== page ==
Yesterday, our senior staff met onsite with two additional veterinarians as well as two wildlife biologists from the Bird Group of Maine’s Department of Inland Fisheries and Wildlife. Diagnostic tests that included infrared thermography and doppler ultrasound revealed no circulation at all in the feet or lower legs up to where leg feathers can be seen in the photo posted 1/28. Underneath the bandages, both feet were discolored and beginning to decompose. As of yesterday, the bird was lying down during the day, not just overnight, and was not eating as well as previously.
Frostbite is well known for its insidious progression. When the body’s cells freeze, they expand, burst, and then die. Cells that form skin, muscles, nerves, tendons, and blood vessels are all affected, and once those cells die, they cannot be brought back to life. The goal of frostbite treatment is to limit further tissue death, though the success or failure of those efforts may not be apparent for several weeks or even months. Based on how rapidly the hawk’s feet deteriorated, we suspect that the initial frostbite damage occurred well before the bird was found on the ground on January 20, when frozen feet and associated pain had likely resulted in an inability to perch. Although he may not have appeared to be in distress in the few days prior to his rescue, any injured wild animal will hide discomfort until unable to compensate.
Our treatment efforts followed the most up-to-date protocols in human and veterinary medicine. Sadly, however, because foot and leg tissues had already been irreparably damaged, those efforts came too late. For those of you who have asked, our treatment plan included topical applications to enhance skin viability, plus a suite of medications to control pain and promote blood flow to extremities: western/conventional drugs, herbal formulations, and homeopathic remedies. We also used low level (“cold”) laser treatments.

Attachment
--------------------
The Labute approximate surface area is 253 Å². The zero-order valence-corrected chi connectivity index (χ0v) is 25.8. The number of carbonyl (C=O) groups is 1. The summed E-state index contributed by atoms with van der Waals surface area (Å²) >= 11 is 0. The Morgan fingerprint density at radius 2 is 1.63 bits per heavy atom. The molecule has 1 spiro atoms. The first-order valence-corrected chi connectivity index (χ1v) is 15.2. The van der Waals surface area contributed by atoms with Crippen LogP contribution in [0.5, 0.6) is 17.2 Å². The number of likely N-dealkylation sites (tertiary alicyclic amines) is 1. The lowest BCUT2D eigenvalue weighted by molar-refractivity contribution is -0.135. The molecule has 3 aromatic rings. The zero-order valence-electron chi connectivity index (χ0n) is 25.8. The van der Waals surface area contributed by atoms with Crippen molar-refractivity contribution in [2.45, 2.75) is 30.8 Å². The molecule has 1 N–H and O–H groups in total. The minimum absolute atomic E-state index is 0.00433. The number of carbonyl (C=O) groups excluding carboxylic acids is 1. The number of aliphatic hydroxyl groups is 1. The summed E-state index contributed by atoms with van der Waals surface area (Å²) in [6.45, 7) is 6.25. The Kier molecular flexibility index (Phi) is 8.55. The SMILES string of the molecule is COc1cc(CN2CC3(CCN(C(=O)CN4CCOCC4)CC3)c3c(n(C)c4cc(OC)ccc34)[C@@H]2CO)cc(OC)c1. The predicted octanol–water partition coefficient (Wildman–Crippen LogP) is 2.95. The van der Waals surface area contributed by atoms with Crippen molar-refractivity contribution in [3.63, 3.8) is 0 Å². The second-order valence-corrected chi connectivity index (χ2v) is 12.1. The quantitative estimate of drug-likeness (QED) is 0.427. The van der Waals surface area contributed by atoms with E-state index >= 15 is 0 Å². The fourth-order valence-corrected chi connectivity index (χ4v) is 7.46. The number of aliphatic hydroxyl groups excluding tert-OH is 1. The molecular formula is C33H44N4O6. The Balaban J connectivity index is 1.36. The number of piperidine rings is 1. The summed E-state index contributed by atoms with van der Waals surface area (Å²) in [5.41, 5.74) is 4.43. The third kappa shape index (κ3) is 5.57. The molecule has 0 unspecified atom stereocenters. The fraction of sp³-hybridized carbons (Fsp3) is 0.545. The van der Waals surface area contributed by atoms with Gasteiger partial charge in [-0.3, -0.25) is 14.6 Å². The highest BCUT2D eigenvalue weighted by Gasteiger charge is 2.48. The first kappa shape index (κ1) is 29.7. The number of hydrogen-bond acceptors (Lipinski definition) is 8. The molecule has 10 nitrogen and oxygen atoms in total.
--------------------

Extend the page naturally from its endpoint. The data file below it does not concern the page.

Of course, we had hoped that the frostbite damage would be minor and that the bird might be releasable. Once the extent of the damage became obvious, possibilities for prosthetics use and captive placement were discussed at length. In this bird’s case, neither option was realistic. First of all, the damage was too extensive: both legs as well as both feet had been damaged. Secondly, animals that adapt best to prosthetics are not only less severely affected, but they are also of calm temperament, comfortable around people, and used to being handled. None of us could even remotely imagine a reasonable quality of life for a wild bird having two artificial legs that would need frequent adjustment, and that would likely never be completely comfortable. Related hawk species present in North America are known for their high-strung, hyperactive temperaments, and this bird has been no exception to that general rule. During the hawk’s stay here, we often had to turn off the cage lights to discourage challenges to the cage walls. The wildlife professionals who met yesterday all agreed that the Great Black Hawk would never successfully adapt to captivity, especially without even one foot that could be used in a natural way to perch, grasp food, or land successfully after flight.
The decision to euthanize was completely unanimous among all who gathered here yesterday, though that decision was tinged with regret, sorrow, even heartbreak. It was seen by some of us as an end of suffering, and by others as the release of a spirit from its hopelessly damaged shell. Either way, all of us believed it was the only course of action that was fair to the hawk.
Although greatly saddened that this beautiful hawk could not be saved, we take some comfort in knowing that she or he touched a great many lives, bringing people together and inspiring a greater interest in the natural world. Although this was an extreme case of species displacement, with changing climate and increasing destruction of natural habitats, it is likely that we will see more and more animals dispersing from their homelands into territory they are not well adapted to. A decision as to what will happen to the remains has not been made, though several scientific institutions are under consideration. Genetic studies may finally reveal the original home of this remarkable visitor to Maine.
All of us at Avian Haven extend our profound appreciation to all of you for the good wishes, prayers, love, and support that have poured in during this remarkable bird’s stay here. We intend to dedicate your donations toward funding a special project that will enhance our ability to care for future birds, whether or not they are frostbite victims. For us, and for many of you as well, today will be a day of grieving, but also of imagining this extraordinary Great Black Hawk flying free again in some realm other than our own.
Diane Winn, Executive Director
Avian Haven Wild Bird Rehabilitation Center